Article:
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Hello there,

Thank you for your comments and suggestions.

How would I use all of the missing data patterns I did determine the missing data patterns and then I took any missing data pattern that was >=1% of the sample and dummy coded that pattern.

So far, I have used the ran('table') function to randomly select the missing data patterns. If a certain pattern of missing is randomly selected, then those variables are deleted. So far the patterns include all patterns >1% of the sample. These include:

1) complete case p0=0.687;

2) missing parental education only p1=0.1636;

3) missing student reported SEL only p2=0.0215

4) missing internalizing symptoms p3=0.0197

5) missing externalizing symptoms p4=0.0184

6) missing internalizing, externalizing, and parental education only p5=0.0153

7) missing overall grade p6=0.0111

I have also additionally created:

😎 missing 1 or 2 items (but not in one of the most common patterns) p7=0.0466

9) missing 3+ items (but not in one of the most common patterns) p8=0.0169

My code is:

*STEP 1: A explore missing data patterns in full sample*;

proc means data=is_agg nmiss n;

var male s_ageyrs j_pared2 J_int j_ext ov js_Sel ;

run;

proc mi data=is_agg nimpute=0 displaypattern=nomeans;

var male s_ageyrs j_pared2 J_int j_ext ov js_Sel ;

ods output MissPattern=Pattern;

run;

*code pattern as a variable*;

%let vars = male s_ageyrs j_pared2 J_int j_ext ov js_Sel;

data CodeMissing;

set is_agg;

array V[*] &vars;

MissInd = subpad('0', 1, dim(V));

do i = 1 to dim(V);

substr(MissInd, i, 1) = put(cmiss(V[i]), 1.);

end;

run;

data CodeMissing2;

set CodeMissing;

if MissInd=0010000 then patterns=1;

else if MissInd=0000001 then patterns=2;

else if MissInd=0000100 then patterns=3;

else if MissInd=0001000 then patterns=4;

else if MissInd=0011100 then patterns=5;

else if MissInd=0000010 then patterns=6;

else if MissInd=0000000 then patterns=0;

else patterns=7;

run;

*1=missing parended only 16.36, 2=missing jssel only 2.15%, 3=missing ext only 1.97,4=missing int only 1.84,

5=missing ext int pared 1.53% 6=missing ov only 1.11, 7=missing something but not a pattern>1%;

*add missing count variable*;

data CodeMissing3;

set CodeMissing2;

if patterns=7 then nmiss2=cmiss(of male s_ageyrs j_pared2 J_int j_ext ov js_Sel);

run;

proc freq data=codemissing3;

tables nmiss2;

run;

data codemissing3;

set codemissing3;

if nmiss2=1 then patterns=7;

else if nmiss2=2 then patterns=7;

else if nmiss2=3 then patterns=8;

else if nmiss2=4 then patterns=8;

else if nmiss2=5 then patterns=8;

else if nmiss2=6 then patterns=8;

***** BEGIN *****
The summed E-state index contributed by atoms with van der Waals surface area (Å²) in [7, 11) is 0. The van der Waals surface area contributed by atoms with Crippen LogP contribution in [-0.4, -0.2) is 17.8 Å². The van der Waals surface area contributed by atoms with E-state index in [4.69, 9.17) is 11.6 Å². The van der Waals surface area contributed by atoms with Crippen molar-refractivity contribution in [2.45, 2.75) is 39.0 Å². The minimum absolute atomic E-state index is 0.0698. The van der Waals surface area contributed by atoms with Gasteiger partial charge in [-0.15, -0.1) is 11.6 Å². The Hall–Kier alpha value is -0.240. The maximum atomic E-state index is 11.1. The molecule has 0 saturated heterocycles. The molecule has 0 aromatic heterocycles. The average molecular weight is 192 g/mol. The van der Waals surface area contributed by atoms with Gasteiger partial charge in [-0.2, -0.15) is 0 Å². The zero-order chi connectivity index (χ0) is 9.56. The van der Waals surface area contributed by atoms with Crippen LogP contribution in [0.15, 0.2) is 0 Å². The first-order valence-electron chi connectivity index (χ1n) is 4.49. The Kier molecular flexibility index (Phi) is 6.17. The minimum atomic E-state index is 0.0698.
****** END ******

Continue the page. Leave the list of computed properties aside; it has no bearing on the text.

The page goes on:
else if nmiss2=7 then patterns=8;

else patterns=patterns;

run;

*collapsed number missing to be at least 1 % of the same.i.e. missing 1 collapesed with 2 missing 2 (pattern=7), and missing 3+ collapsed (patterns=8);

**generate missing in complete case sample**;

data complete_miss1; set complete_aux;

p0=0.687; p1=0.1636; p2=0.0215; p3=0.0197;

p4=0.0184; p5=0.0153; p6=0.0111; p7=0.0466; p8=0.0169;

pattern_flag=rand("Table", p0, p1, p2, p3, p4, p5, p6, p7, p8);

run;

proc freq data=complete_miss1;

tables pattern_flag;

run;

data complete_miss2; set complete_miss1;

if pattern_flag=2 then j_pared2=.; else j_pared2=j_pared2;

if pattern_flag=3 then js_Sel=.; else js_sel=js_sel;

if pattern_flag=4 then j_ext=.; else j_ext=j_ext;

if pattern_flag=5 then j_int=.; else j_int=j_int;

if pattern_flag=6 then j_int=.; else j_int=j_int;

if pattern_Flag=6 then j_ext=.; else j_ext=j_ext;

if pattern_flag=6 then j_pared2=.; else j_pared2=j_pared2;

if pattern_flag=7 then ov=.; else ov=ov;

run;

My post was initially asking about how to deal with the subsequent patterns 8 (missing 1 or 2 variables but not in a pattern >=1% of the sample) and 9 (missing 3+ variables but not in a pattern). Is there a different more efficient way to do this?

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Thanks for your detailed reply. I haven't checked all the details, but it seems that you're already selecting 0-1-patterns of missingness and then set variables to missing accordingly -- which is good. (And, yes, the probabilities for all possible patterns must add to 1.) A few things could be improved, e.g., variable MissInd is character, so should be compared to character literals such as **'**0010000**'**, not numbers without quotes (see notes about automatic type conversion in the log). Statements like "else j_pared2=j_pared2;" are redundant.

@halladje wrote:

My post was initially asking about how to deal with the subsequent patterns 8 (missing 1 or 2 variables but not in a pattern >=1% of the sample) and 9 (missing 3+ variables but not in a pattern). Is there a different more efficient way to do this?

At the end of the day, you are effectively simulating the random vector I mentioned in my earlier post. Maybe the most transparent approach would be:

- Specify the 127(+1) probabilities determining the multivariate distribution of the random vector. Many of them will be 0 if you don't want to get (most of the) patterns with more than two or three missings -- which simplifies things.
- Use the "Table" distribution with the
*non-zero*values (or all but one) among those 128 probabilities to generate the sequence number of a pattern. - Set variables to missing according to the randomly selected pattern.

As to step 1 above, you seem to have the probabilities already for the most frequent individual patterns. So, what remains is to define probabilities for the "collapsed" patterns you've mentioned. For example, if there are *n* distinct patterns (outside the set of the "most frequent" patterns) containing exactly 2 missings and their total probability should be, say, 0.04567, then *you* have to decide on the distribution: Would you deem 0.04567/*n* appropriate for the probability of each of the *n* patterns? Or rather the observed individual relative frequencies (assuming their sum is 0.04567)? Or perhaps the (scaled) *expected* relative frequencies assuming independence (using the marginal probabilities in the calculation)? Or something else?